The B.C. Achievement Foundation announced the shortlist for the 11th annual B.C. National Award for Canadian Non-fiction on Wednesday.
The award aims to “celebrate a genre that stimulates our national conversation and shares knowledge about the complex world in which we live,” recognizing works of criticism, biography, memoir, history, literary journalism, and essays.
This year’s jury of Globe and Mail arts editor Jared Bland, journalist and writer John Fraser, and Simon Fraser University chancellor Anne Giardini selected the following finalists from the longlist released last month:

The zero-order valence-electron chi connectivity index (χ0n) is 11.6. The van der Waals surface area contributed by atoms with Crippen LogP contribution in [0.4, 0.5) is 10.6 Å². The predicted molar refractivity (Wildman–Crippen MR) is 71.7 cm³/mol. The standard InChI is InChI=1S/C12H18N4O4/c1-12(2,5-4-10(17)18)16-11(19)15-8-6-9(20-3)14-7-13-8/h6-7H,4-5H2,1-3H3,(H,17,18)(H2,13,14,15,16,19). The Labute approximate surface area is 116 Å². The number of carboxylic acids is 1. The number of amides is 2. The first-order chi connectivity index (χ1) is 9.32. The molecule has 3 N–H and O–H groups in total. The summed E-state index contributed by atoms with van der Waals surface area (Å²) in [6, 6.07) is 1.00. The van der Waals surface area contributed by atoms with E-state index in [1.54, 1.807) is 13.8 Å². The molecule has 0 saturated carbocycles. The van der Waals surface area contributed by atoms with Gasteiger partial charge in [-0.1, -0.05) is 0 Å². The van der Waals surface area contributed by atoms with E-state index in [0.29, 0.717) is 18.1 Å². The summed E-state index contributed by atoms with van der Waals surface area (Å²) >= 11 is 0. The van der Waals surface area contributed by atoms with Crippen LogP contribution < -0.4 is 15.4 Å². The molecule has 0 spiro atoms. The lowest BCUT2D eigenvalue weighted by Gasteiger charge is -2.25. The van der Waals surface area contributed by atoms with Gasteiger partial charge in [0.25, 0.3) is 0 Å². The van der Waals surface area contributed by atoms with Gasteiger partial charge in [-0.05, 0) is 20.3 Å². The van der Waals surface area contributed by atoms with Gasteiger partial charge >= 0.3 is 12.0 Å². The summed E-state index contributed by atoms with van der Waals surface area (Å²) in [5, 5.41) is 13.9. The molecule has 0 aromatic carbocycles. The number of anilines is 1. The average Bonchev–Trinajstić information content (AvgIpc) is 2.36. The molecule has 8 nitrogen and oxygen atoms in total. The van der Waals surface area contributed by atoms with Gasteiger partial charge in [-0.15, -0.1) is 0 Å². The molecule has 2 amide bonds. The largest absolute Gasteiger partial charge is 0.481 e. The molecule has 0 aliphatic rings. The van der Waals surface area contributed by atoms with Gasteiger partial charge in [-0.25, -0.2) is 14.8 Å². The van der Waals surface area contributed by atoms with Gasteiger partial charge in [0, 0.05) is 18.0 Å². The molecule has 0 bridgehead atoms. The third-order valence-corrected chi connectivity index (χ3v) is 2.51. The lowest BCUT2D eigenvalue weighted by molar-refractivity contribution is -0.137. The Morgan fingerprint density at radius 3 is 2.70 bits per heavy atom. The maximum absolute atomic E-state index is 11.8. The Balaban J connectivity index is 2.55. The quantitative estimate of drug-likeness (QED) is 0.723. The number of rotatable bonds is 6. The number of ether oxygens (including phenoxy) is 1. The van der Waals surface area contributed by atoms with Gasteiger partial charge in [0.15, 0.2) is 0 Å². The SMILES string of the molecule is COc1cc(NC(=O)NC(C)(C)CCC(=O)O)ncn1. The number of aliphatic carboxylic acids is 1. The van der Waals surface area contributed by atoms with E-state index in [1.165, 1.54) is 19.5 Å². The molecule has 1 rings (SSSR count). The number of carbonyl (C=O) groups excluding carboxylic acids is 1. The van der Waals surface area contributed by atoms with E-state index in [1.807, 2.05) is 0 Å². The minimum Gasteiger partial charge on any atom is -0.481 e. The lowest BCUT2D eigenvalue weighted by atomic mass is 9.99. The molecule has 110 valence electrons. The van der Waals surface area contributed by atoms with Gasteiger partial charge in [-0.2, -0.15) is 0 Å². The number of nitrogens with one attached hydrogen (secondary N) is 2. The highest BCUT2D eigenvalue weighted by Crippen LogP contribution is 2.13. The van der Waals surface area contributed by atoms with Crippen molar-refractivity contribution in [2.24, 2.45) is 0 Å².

- Karyn L. Freedman, One Hour in Paris: A True Story of Rape and Recovery (Freehand Books)
- Chantal Hébert and Jean Lapierre, The Morning After: The 1995 Quebec Referendum and the Day That Almost Was (Knopf Canada)
- Alison Pick, Between Gods: A Memoir (Doubleday Canada)
- James Raffan, Circling the Midnight Sun: Culture and Change in the Invisible Arctic (HarperCollins)
“This year’s shortlisted books, as diverse as their subjects are, share the trait of being universally important and informative about the world we live in today,” said BCAF chair Keith Mitchell in a press release. “We thank the jury for their work in narrowing the field of 134 books nominated for this year’s prize to these finalists.”
Each of the finalists will receive $2,500 and the winner will be presented with the $40,000 prize at a ceremony in Vancouver in February.